The worldwide economic distress caused by the ongoing Covid-19 pandemic has certainly not spared the GCC region. The pandemic has exacerbated the region's pre-existing economic challenges, many of which date from the prior distresses that occurred ten years ago and were never fully remediated. This has led to a knock-on effect whereby many corporate interests including both debtors and creditors need to consider insolvency and restructuring options in order to mitigate the increasing risks.

In recent years, several GCC jurisdictions have enacted new bankruptcy laws which have provided avenues where distressed companies can approach and remediate an insolvency scenario.

These new laws seek to enable a paradigm shift as to how debt should be treated, from that of a "punishment culture" to a "rescue culture", in line with the practices of other international commercially prominent jurisdictions such as the US and UK. Additionally, these laws provide for a process in which the injection of new capital via strategic investment can be managed, while at the same time claims based on existing debt can be both managed and mitigated, using a set legal process.

A company that previously would face crippling legal challenges in restructuring might take advantage of the formalized bankruptcy framework in order to manage and complete the restructure. Likewise, an entity that cannot successfully be restructured may have an opportunity to liquidate under the newer bankruptcy law provisions, without its management facing penalties from the entities' unsatisfied obligations.

BSA's restructuring and insolvency experts based in the UAE, Saudi Arabia and Oman discuss the new Bankruptcy Laws in these jurisdictions and how the frameworks can assist companies in need of restructuring or liquidation, as well as potential risks and considerations when understanding the restructuring & insolvency process.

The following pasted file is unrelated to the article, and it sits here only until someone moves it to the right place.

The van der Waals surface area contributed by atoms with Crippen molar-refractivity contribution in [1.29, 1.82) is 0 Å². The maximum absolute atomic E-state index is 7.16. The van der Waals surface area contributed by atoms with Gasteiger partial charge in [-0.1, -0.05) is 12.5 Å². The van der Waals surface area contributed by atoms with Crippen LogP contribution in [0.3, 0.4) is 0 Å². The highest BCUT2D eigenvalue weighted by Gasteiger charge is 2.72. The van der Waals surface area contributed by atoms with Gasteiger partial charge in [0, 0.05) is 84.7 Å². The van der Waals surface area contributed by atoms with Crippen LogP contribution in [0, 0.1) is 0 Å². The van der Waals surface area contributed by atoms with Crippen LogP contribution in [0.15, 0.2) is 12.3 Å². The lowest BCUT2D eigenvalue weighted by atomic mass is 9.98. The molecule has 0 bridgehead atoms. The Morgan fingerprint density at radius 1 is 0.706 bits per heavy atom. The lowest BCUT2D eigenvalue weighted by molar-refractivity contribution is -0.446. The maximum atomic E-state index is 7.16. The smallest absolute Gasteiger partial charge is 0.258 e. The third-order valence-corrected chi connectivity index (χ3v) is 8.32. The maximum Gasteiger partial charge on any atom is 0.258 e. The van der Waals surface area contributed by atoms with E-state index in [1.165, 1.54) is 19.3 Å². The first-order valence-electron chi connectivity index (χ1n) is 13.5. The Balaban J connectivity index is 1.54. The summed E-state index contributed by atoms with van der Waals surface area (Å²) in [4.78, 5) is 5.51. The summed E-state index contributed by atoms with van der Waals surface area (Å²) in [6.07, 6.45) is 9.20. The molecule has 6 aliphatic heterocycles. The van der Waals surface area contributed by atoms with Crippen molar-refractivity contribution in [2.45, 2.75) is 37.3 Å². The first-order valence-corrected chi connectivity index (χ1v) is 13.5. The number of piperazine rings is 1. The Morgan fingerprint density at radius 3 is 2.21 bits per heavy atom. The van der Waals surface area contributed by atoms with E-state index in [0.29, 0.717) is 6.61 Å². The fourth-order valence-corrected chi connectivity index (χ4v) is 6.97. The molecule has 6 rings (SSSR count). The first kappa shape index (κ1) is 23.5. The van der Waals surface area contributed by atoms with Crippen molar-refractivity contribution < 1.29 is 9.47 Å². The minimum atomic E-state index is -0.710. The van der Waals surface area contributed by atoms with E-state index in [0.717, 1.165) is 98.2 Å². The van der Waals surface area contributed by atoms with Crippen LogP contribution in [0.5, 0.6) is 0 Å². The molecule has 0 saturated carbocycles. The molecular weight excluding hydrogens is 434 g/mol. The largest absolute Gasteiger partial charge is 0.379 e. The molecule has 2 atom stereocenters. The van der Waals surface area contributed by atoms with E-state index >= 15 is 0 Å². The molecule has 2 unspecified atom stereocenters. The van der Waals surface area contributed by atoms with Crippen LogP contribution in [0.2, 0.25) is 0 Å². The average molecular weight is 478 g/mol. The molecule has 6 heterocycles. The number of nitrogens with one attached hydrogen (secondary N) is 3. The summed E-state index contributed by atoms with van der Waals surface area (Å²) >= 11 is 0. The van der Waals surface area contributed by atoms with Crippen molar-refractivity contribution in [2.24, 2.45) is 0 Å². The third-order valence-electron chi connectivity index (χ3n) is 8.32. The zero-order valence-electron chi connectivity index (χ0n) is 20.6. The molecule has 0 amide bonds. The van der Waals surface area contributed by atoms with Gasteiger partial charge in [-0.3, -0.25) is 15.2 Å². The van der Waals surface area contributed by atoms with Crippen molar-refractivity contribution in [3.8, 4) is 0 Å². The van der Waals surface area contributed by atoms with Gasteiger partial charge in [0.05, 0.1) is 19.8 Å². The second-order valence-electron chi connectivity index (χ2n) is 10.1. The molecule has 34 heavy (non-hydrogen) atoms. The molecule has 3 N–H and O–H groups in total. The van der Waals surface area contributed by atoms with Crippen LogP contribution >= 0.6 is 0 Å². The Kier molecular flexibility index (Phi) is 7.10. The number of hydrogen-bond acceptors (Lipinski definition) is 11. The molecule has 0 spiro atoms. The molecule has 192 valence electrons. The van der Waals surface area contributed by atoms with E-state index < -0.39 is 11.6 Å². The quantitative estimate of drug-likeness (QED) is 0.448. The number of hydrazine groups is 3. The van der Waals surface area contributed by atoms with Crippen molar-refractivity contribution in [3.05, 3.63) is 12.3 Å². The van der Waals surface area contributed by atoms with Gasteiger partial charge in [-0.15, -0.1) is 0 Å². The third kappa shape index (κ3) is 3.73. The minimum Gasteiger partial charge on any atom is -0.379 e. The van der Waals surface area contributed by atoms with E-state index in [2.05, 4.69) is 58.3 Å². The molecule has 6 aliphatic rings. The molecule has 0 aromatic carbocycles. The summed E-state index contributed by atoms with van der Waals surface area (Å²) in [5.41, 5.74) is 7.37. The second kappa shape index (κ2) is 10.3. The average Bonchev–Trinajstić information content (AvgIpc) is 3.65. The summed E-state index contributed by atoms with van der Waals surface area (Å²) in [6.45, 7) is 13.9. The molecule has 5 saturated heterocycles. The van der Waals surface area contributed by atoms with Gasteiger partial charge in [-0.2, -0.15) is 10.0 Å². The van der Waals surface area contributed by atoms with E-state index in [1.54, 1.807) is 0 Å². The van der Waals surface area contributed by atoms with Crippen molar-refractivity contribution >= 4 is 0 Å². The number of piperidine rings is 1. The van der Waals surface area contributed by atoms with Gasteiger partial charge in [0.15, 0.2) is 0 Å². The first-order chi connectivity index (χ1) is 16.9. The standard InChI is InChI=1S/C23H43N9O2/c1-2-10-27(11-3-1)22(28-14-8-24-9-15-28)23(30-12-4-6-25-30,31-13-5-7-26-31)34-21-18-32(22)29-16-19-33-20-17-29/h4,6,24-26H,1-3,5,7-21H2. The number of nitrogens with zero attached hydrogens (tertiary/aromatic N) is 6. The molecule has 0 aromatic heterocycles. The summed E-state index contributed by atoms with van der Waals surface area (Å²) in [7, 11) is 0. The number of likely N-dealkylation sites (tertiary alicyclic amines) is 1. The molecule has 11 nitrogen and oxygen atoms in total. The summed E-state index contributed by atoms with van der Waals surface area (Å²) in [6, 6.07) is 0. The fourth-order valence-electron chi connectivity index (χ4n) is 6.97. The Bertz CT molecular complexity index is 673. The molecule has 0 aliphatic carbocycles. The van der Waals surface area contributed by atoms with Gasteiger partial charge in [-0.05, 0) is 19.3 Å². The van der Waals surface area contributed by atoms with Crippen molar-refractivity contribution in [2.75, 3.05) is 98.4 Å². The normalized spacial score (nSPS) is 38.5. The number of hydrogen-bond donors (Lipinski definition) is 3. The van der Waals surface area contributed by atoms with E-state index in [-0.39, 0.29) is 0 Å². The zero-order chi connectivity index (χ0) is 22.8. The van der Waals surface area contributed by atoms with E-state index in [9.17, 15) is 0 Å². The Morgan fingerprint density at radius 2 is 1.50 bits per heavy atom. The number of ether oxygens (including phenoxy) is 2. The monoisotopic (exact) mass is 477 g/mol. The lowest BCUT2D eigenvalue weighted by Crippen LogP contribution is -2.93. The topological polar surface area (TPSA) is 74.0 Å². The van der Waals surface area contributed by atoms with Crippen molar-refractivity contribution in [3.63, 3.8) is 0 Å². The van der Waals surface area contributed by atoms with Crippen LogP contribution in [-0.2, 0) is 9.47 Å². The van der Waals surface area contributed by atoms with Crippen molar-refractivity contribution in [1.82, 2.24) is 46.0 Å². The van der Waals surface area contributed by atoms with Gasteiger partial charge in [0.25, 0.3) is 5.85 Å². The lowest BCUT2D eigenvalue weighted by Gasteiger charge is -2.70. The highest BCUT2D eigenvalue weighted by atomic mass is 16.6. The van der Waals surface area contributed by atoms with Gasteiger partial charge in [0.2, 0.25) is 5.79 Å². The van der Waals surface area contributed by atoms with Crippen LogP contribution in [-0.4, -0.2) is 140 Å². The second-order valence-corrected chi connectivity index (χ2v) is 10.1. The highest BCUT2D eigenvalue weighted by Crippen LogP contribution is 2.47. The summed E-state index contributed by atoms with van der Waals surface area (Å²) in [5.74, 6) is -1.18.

United Arab Emirates

The UAE enacted Federal Law No. 9 of 2016 (the 'UAE Bankruptcy Law' or 'Law'), as amended, in order to facilitate a robust and thorough insolvency regime. The key benefit of the UAE Bankruptcy Law is that it permits an insolvent company to continue its operations with civil claims being suspended, while it works out a possible restructuring plan. A court-appointed trustee will oversee the process. Additionally, the Law provides relief from the most onerous criminal penalties regarding dishonored cheques, which had previously been in force and were being imposed against the directors and officers of companies in debt.

Who does the Law apply to?

The Law applies to:

  • UAE companies established under the Commercial Companies Law;
  • Companies partly or fully owned by the UAE or individual Emirates' Government;
  • Free zone companies that are not governed by existing bankruptcy laws (e.g.: not including the DIFC and ADGM);
  • Individuals who are classified as a "trader" under Federal Law No. 18 of 1993 relating to commercial transactions;
  • and Civil companies.

A new insolvency law - UAE Federal Law No. 19 of 2019 - was also enacted with regard to personal insolvencies.

Filings under the new Law

To date, there has not been a groundswell of filings under the Law. This is most likely due to market uncertainty as to how the Law will be applied in practice, as there are provisions which may create unacceptable risks to both creditors and debtors. There is also some doubt about the viability of the "rescue culture" which was envisioned upon the Law's enactment. Therefore, the UAE market has generally continued to adhere to the pre-existing process of debt management, where debtors and creditors will often attempt to resolve their situations via an unwieldy mix of litigation - often resorting to criminal charges as well as civil claims, protracted negotiations, and refinance of facilities by lenders, who themselves are under distress from growing portfolios of non-performing loans.

Understanding the reasons why the Law has, thus far, not received widespread application requires some discussion of the basics of how the Law is structured. The Law provides two separate processes for restructuring: the less formal Preventative Composition ('PC') and more involved entry into restructuring or liquidation if the restructuring is not viable. The Law is not without its perils and includes restrictions upon bad faith filings as well as those where the available assets do not reach a statutory level, both of which may leave the debtor's directors, managers, and potentially its shareholders, open to both criminal and civil liability.

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The content of this article is intended to provide a general guide to the subject matter. Specialist advice should be sought about your specific circumstances.